Internet

2020 Networks Update: How Much Growth is Too Much Growth?

We often think that growth is a good thing—that it's healthy for an industry.

But it's possible that it happens so fast that it could become a problem.

This is the scenario Tim Stronge laid out for PTC 2020 attendees as he answered the question: how much growth is too much?

The Telecom Matchups of 2020

Some classic matchups in this month's list of interesting telecom stories.

We have Bharti Airtel taking on Reliance Jio.

We have Huawei making 5G progress in Germany and India despite new U.S. efforts to keep the Chinese company on the bench. 

We've got drama. We've got intrigue. We've got new perspectives on satellite megaconstellations.

Keep scrolling to see what the TeleGeography staff is reading this month.

Why Do Internet Service Providers Need to Pay for Local Access?

Our pricing team fields all kinds of questions from our users about the pricing data you'll find in our databases. We were recently asked why internet service providers need to pay for local access.

It's Great to be a Mobile Subscriber in India. For Now.

We've written our fair share about India's telecom landscape. And we're not the only ones keeping our eye on the cheapest mobile prices in the world.

The Washington Post recently explored the Indian telecom landscape. Their story details an industry at a crossroads, with major companies struggling to compete.

We've added it to our list of recommended posts, as well as a deep dive into how apps are tracking us, Slate's exploration of the internet "kill switch," and a profile on the UK's first all-fiber city.

TeleGeography's Business Broadband Acronym Cheatsheet

The telecom space is loaded with acronyms. (Take this from the people who recently published a post about the difference between IP VPN, DIA, and EVPN.)

Today our Business Broadband Research Service team is giving telecom newbies and pros alike the broadband acronym cheatsheet of their dreams.

What is IP Transit?

Only a few of the world’s largest internet backbone providers get transit-free status, exchanging all of their traffic with other backbone providers via peering.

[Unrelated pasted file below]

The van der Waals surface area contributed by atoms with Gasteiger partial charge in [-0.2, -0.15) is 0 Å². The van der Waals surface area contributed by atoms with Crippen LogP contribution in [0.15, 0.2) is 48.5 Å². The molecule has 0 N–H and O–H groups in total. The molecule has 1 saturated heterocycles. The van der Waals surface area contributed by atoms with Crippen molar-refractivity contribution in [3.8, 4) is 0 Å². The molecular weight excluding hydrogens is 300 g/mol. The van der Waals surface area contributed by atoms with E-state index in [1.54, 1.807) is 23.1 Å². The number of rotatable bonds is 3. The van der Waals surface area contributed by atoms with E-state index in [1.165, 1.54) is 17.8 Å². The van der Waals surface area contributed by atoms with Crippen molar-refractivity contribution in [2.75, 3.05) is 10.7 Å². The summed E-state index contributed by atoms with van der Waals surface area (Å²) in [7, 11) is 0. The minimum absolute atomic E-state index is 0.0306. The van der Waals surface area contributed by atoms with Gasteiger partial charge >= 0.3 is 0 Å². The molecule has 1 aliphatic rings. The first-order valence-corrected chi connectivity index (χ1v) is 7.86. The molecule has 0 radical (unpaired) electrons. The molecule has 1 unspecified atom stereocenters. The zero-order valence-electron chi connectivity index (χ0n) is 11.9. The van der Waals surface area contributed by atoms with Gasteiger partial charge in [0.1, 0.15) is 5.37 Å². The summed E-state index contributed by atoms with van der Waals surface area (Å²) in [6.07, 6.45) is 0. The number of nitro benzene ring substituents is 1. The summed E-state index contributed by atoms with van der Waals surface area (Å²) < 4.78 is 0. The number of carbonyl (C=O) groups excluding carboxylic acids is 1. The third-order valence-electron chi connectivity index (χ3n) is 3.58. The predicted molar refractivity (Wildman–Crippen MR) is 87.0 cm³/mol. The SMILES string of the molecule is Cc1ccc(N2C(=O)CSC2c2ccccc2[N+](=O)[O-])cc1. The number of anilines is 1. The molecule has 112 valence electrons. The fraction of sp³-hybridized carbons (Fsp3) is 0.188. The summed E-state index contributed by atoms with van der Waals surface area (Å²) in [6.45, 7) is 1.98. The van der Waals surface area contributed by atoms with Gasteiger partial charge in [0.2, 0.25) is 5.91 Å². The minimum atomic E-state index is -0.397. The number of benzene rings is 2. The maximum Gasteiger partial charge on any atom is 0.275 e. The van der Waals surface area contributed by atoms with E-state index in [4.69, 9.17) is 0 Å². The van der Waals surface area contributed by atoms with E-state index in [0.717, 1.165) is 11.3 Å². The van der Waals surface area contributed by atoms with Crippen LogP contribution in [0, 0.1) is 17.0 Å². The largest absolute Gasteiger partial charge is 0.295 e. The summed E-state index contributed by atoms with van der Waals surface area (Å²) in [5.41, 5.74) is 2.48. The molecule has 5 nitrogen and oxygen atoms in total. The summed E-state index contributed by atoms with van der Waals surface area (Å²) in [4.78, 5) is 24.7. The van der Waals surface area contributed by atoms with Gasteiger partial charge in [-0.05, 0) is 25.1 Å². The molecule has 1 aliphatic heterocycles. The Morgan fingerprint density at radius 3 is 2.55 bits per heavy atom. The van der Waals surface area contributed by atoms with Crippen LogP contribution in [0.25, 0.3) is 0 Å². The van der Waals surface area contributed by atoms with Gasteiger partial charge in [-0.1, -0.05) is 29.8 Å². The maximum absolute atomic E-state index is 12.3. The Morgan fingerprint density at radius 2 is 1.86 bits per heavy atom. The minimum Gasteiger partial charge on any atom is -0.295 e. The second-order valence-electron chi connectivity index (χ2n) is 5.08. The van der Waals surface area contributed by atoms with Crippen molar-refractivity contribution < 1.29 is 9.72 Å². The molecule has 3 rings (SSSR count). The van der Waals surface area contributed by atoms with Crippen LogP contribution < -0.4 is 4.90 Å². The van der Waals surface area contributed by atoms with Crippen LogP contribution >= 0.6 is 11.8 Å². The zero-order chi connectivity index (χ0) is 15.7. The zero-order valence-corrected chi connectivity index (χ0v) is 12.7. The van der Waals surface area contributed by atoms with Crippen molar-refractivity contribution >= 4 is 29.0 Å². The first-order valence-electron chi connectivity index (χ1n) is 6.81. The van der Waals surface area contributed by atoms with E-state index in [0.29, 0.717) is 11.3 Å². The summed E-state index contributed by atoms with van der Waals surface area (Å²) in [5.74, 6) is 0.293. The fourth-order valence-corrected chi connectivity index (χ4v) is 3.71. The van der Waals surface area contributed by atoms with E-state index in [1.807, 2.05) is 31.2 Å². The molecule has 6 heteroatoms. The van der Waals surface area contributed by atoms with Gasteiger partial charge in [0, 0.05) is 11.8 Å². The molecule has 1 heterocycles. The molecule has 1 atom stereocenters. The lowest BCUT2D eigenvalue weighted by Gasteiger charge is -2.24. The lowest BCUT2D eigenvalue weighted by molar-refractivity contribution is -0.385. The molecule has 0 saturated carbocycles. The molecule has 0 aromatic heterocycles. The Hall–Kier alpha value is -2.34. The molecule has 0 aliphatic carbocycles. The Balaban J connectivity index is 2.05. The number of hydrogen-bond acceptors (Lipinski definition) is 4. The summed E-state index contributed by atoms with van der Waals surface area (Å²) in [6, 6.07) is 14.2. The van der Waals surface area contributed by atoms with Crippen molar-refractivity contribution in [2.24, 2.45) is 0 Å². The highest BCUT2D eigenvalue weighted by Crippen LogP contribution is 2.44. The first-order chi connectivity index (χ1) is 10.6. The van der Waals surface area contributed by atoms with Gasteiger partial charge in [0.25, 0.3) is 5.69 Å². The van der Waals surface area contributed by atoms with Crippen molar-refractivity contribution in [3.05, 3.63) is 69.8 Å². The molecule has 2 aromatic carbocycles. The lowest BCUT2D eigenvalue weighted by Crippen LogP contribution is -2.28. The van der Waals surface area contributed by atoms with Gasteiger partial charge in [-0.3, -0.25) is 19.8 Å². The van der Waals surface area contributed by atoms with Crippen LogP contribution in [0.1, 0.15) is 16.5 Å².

Alas, downstream internet service providers (ISPs), content providers, and other internet operators must purchase at least some upstream “transit” in order to connect their internal networks to the internet at large.

Sharing a Year's Worth of Telecom Data Around the Globe

As another year comes to a close, we're looking at where we've been in 2019. Quite literally, too.

This year, the TeleGeography team shared research around the globe, hitting six continents and more than 20 different countries.

Understanding Peering

Today we answer the burning question "what is peering and how does it work?"

What Would Russia's Domestic Internet Look Like?

"Technological sovereignty." That's one way author Justin Sherman captures Russia's recent efforts to develop a domestic internet—a project that might allow them to disconnect from the global internet altogether.

It's a fascinating story that delves into Russia's motivation, disconnection tests, and the potential influence on other nations.

50 Years Ago Today the First Message Was Sent Over the ARPANET

It's a big day in internet history.

On October 29, 1969, Professor Len Kleinrock and his team of graduate students at UCLA sent the very first message over a network of computers that would eventually become the internet.